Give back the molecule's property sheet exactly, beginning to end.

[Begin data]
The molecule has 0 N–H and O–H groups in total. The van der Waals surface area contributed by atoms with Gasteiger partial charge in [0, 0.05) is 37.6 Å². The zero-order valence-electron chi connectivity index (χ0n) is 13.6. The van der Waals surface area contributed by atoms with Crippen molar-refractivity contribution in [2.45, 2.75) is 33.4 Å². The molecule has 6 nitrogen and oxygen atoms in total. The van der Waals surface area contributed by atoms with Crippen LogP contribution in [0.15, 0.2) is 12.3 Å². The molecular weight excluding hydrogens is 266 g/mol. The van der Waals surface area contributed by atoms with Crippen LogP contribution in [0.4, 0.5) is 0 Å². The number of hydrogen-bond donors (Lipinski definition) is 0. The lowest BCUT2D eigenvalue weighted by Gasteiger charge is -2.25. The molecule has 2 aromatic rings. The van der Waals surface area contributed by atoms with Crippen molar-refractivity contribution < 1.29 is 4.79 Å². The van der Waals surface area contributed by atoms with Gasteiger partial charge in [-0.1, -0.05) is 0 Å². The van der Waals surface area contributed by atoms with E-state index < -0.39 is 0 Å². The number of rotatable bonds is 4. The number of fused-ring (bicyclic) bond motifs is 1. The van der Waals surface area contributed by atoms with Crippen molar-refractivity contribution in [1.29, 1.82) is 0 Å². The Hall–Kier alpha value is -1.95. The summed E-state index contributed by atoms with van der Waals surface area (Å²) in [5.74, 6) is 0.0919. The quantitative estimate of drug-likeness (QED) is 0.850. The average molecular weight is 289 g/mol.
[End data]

The molecule has 0 N–H and O–H groups in total. The van der Waals surface area contributed by atoms with Gasteiger partial charge in [0, 0.05) is 37.6 Å². The zero-order valence-electron chi connectivity index (χ0n) is 13.6. The van der Waals surface area contributed by atoms with Crippen molar-refractivity contribution in [2.45, 2.75) is 33.4 Å². The molecule has 6 nitrogen and oxygen atoms in total. The van der Waals surface area contributed by atoms with Crippen LogP contribution in [0.15, 0.2) is 12.3 Å². The molecular weight excluding hydrogens is 266 g/mol. The van der Waals surface area contributed by atoms with Crippen LogP contribution in [0.4, 0.5) is 0 Å². The number of hydrogen-bond donors (Lipinski definition) is 0. The lowest BCUT2D eigenvalue weighted by Gasteiger charge is -2.25. The molecule has 2 aromatic rings. The van der Waals surface area contributed by atoms with Crippen molar-refractivity contribution < 1.29 is 4.79 Å². The van der Waals surface area contributed by atoms with Gasteiger partial charge in [-0.1, -0.05) is 0 Å². The van der Waals surface area contributed by atoms with E-state index < -0.39 is 0 Å². The number of rotatable bonds is 4. The number of fused-ring (bicyclic) bond motifs is 1. The van der Waals surface area contributed by atoms with Crippen molar-refractivity contribution in [1.29, 1.82) is 0 Å². The Hall–Kier alpha value is -1.95. The summed E-state index contributed by atoms with van der Waals surface area (Å²) in [5.74, 6) is 0.0919. The quantitative estimate of drug-likeness (QED) is 0.850. The average molecular weight is 289 g/mol.